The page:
My Tunic Pattern


By popular demand here is my drop-sleeved tunic pattern which is folded across the top seam, utilising the selvedge edges of the material

This is based on period construction techniques that utilise as much of the cloth as possible, fold to create edges and utilise the natural woven edges of the woven cloth, i.e. in real life the tunic pattern would be woven on the loom without any loss of cloth (apart from the neck hole).
In this case, we are using pattern number 3 from below

The archetypal roman "crisp-bag" tunic is no 2 above and probably more suitable for a legionary. 
This pattern is great for auxillia and also as a "gallic coat" style for Britons.

We think this pattern is suitable for linen and thin wool but you'd run into problems with thicker wool as it wouldn't hang easily from the shoulders.

My tunic is made from the red linen from Ikea. However, it is not correct and needs to be toned down. We did this by using Olive Green Dylon machine dye. Simply wash all the material (before cutting out) with one tablespoon full (ONLY) of dye.

This material is 150cm wide and I purchased 2.5m of it. 
If you are taller than my measly 5 foot 10" and 40" chest then you may need more as this makes a knee length tunic when belted on me.
As we are utilising the full width of the cloth then the sleeves end slightly short of my wrists and are also fairly baggy (in fact, there is quite a lot of cloth there). If you have longer arms than me, obviously the tunic will be shorter on the arms, but you'd need to have arms over twice the size of mine to even start to fill these sleeves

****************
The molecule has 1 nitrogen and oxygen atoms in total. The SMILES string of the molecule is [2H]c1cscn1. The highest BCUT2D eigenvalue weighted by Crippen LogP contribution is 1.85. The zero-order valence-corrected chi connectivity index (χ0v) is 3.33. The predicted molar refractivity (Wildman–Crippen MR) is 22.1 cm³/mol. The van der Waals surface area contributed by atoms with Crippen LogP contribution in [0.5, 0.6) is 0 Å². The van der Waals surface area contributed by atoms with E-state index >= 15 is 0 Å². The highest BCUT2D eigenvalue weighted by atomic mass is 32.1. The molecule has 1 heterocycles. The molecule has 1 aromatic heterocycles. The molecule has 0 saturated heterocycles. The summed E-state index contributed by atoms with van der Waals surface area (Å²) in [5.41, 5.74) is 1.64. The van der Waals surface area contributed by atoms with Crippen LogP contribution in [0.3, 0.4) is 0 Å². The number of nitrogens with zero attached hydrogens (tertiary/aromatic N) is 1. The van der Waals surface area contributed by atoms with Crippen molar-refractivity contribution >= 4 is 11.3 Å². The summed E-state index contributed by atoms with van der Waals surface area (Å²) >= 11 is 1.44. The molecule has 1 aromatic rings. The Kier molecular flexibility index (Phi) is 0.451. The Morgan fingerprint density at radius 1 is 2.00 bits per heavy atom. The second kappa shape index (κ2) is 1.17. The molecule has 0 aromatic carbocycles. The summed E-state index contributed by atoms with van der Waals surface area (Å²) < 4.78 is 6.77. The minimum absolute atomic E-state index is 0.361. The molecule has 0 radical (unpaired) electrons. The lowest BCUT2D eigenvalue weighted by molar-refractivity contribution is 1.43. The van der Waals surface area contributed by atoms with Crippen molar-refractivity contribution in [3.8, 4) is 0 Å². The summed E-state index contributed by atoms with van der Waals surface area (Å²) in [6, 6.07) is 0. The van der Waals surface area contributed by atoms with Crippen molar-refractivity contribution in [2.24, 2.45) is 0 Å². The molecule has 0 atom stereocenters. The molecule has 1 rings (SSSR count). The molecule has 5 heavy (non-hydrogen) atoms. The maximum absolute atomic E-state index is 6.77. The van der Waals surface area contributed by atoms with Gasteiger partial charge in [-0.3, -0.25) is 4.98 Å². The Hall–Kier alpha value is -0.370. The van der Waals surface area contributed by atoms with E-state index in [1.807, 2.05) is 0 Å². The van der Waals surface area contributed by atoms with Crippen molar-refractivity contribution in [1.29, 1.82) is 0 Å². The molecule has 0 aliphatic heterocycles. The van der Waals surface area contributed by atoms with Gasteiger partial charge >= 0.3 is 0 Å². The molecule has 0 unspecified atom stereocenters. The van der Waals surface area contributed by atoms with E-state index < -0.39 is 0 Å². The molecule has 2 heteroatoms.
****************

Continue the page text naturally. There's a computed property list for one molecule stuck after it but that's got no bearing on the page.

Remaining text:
There is no problem with sleeves that are 3/4 length anyway unless you see this as a full sleeved winter tunic in which case it will probably be thicker wool and you don't want to use this pattern anyway !


Fold the cloth in half and line the edges up. The folded edge will be the top of arms and the shoulders. Make sure it's lined up squarely and pin to make sure it doesn't move about.

You will then need to draw, using tailors chalk, or pin the outline of the tunic onto the cloth and cut out.

I obviously can't publish a full size pattern here, but here is a plan of the tunic. All the distances include the seams, which are about 1cm along each edge. 
Remember that this is one side and when you draw it onto the folded cloth and cut it out then you get two halves joined along the top. This will give a 136cm (you lose 1 cm on each edge for seams remember) chest which is 53" or 13" bigger than my chest measurement. Roman tunics of this period can be very wide indeed, so make it bigger if you want !

Points to note
  • You will notice that the tunic is flared from under the arms to the base by 10cm on each side. This is not strictly period and just aided moving freely. If you wanted to be a little more Roman , then you should make the entire body 90cm
  • The arms, where they meet the body are gradually curved not a sharp angle, as on modern clothing. This ensures that they tunic doesn't split under the arms.
  • The whole width of the tunic is whole width of the cloth. The sleeve ends are the edges of the cloth and use the woven selvedge edges on the cloth itself so that they do not need to hemmed.

You WILL need to hem the bottom edge. If this is wool tunic then it may be possible to fringe the bottom edge by pulling out the threads that go across the bottom.